Lower GI bleeding account for 20% of all acute GI bleeding.
That's a large percentage. The initial evaluation includes DRE,
stands for digital rectal examination, and with this bleeding taking place,
you need to make sure that the blood pressure is properly stabilized.
The nuclear scan may be useful for persistent bleeding of unclear source.
Nuclear scan. Colonoscopy may be used in active bleeding.
We'll talk about colonoscopy in the? when you would use it and when you would not,
but for the most part, you wanna make sure
that you will be able to find the source of this lower GI bleeding.
Angiographic embolization of the bleeding source,
most effective therapy in setting up an active bleed.
But literally, by blocking the bleeding, most effective in terms of halting the actual loss.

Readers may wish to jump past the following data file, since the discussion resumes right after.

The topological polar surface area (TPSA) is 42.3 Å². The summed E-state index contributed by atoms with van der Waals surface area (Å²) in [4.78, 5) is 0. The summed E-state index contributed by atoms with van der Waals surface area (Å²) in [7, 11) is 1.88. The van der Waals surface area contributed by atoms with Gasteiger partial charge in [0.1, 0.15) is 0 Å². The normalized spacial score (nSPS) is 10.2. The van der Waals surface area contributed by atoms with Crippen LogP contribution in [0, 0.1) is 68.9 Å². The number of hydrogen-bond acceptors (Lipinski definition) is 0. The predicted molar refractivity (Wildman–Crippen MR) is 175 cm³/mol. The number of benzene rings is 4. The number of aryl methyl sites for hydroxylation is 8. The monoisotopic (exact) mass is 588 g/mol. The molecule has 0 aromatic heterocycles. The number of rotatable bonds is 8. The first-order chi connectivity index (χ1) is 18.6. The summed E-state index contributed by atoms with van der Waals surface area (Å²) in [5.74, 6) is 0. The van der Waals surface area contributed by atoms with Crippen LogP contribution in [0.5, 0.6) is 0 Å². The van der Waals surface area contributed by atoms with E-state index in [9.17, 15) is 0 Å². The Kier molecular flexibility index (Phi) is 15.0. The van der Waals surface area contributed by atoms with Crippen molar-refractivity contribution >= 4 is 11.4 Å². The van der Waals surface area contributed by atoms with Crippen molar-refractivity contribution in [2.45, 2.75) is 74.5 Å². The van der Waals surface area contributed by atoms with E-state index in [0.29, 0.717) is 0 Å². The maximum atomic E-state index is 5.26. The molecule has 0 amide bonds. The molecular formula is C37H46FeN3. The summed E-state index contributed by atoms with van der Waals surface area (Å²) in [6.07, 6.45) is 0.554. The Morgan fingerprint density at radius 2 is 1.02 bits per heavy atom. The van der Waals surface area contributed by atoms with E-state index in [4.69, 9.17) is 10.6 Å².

The causes and differentials that you wanna keep in mind: Diverticular disease;
painless rectal bleeding; diverticulosis, you have heard of.
We will talk about this in great detail. Angiodysplasia is right up there.
Do not forget about what made that, then happened with in blood vessels
in which there might be dysplasia. Inflammatory bowel disease especially ulcerative colitis.
More bleeding but remember, Crohn?s could also result in lower GI bleeding.
Ischemia is a big time important and an emergent matter that we'll talk about,
and known as your ischemic bowel disease.
Cancers, Meckel?s diverticulum, and hemorrhoids
may all be important differentials for lower GI bleeding.